The Japanese attack on Pearl Harbor destroyed the U.S. Pacific Fleet on Dec. 7th, 1941. There were plans for a surprise attack against the United States were begun as early as January of 1941 and some declassified documents suggest that President Roosevelt knew of the forthcoming attack three days before.
Approximately 2,403 service members and civilians who were killed during the Japanese attack on Pearl Harbor. A further 1,178 people were injured in the attack, which permanently sank two U.S. Navy battleships (the USS Arizona and the USS Utah) and destroyed 188 aircraft.
- When Japanese Commander Mitsuo Fuchida called out, “Tora! Tora! Tora!” (“Tiger! Tiger! Tiger!”) upon flying over Pearl Harbor, it was a message to the entire Japanese navy telling them they had caught the Americans totally by surprise.
- The Japanese specifically chose to attack on a Sunday because they believed Americans would be more relaxed and thus less alert on a weekend.
- U.S. servicemen identified the invading planes as Japanese because of the “meatballs,” what they called the large, red circle (the Rising Sun) on the side of Japanese planes.
- The United States aircraft carriers, the primary target of the attack, were not at the base at the time
- Because of this, the Japanese cancelled a planned second attack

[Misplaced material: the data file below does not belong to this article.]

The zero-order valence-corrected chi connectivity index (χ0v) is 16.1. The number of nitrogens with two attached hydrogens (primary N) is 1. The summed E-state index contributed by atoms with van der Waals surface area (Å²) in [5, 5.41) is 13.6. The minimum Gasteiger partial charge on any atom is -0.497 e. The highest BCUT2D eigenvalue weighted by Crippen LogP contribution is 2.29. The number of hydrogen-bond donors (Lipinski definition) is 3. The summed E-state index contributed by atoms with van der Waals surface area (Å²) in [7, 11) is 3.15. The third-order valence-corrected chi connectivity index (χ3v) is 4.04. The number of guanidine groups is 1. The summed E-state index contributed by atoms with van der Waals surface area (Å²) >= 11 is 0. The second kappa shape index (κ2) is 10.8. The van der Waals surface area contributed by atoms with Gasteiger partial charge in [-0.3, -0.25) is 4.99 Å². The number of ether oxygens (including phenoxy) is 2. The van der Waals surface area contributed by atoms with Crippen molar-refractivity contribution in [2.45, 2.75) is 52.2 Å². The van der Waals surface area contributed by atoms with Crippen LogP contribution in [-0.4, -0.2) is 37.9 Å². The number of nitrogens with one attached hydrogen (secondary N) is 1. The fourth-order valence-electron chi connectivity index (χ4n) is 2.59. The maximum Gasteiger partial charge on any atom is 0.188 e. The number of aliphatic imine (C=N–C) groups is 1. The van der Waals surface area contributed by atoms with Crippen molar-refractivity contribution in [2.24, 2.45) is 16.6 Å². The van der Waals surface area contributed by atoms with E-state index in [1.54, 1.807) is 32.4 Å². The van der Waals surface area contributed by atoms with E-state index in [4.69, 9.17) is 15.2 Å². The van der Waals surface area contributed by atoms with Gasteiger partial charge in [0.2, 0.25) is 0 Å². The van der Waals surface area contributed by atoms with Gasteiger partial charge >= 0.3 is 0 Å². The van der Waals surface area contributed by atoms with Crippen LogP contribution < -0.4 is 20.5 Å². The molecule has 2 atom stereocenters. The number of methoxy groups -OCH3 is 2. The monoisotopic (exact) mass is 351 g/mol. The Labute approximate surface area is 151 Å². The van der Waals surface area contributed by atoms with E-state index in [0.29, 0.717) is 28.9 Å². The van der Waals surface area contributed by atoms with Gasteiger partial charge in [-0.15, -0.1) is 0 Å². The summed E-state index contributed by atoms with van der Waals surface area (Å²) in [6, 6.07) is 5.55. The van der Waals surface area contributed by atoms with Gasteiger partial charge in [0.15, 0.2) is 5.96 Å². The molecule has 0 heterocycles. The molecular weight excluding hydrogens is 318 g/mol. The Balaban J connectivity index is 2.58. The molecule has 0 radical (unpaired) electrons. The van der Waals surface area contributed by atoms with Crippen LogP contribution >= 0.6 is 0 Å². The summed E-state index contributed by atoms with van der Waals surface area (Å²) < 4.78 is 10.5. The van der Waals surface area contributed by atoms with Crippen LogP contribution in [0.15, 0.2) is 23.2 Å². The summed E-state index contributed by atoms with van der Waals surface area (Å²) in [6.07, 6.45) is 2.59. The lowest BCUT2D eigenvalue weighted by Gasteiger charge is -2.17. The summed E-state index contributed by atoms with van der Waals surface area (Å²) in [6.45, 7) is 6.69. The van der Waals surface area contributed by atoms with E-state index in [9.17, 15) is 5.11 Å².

- There were eight battleships at Pearl Harbor that day, which included all the battleships of the U.S. Pacific fleet except for one (the Colorado).
- Seven of the U.S. battleships were lined up in “Battleship Row.”
- All eight U.S. battleships were either sunk or damaged during the attack. Amazingly, all but two (the Arizona and the Oklahoma) were eventually able to return to active duty.
- Four of the American battleships stationed in “battleship row” were sunk. Another was capsized and a sixth run aground
- The Arizona exploded when a bomb breached its forward magazine (i.e. the ammunition room). Approximately 1,100 U.S. servicemen died on board.
- 2,343 men were killed, 1,272 were wounded and 960 left missing
- The Japanese lost 65 men, with an additional soldier being captured.
- The United States declared war on Japan the next day as FDR gave his famous “Day of Infamy” speech to Congress
- The U.S. declared war on Germany and Italy on December 11, after they declared war on the U.S.
- The dropping of atomic bombs on the Japanese cities of Hiroshima and Nagasaki helped bring an end to World War II in 1945
- There was a floating National Monument erected on the hull of the sunken Arizona in 1962
- There is a conspiracy theory that FDR provoked the Japanese attack in order to sway American opinion and make it possible for the U.S. to enter the war
- The United States declared war on Japan on December 8, 1941, the day following the attack on Pearl Harbor.
- “Remember Pearl Harbor!” became a rallying cry for the U.S. during World War II.
Pearl Harbor Warbirds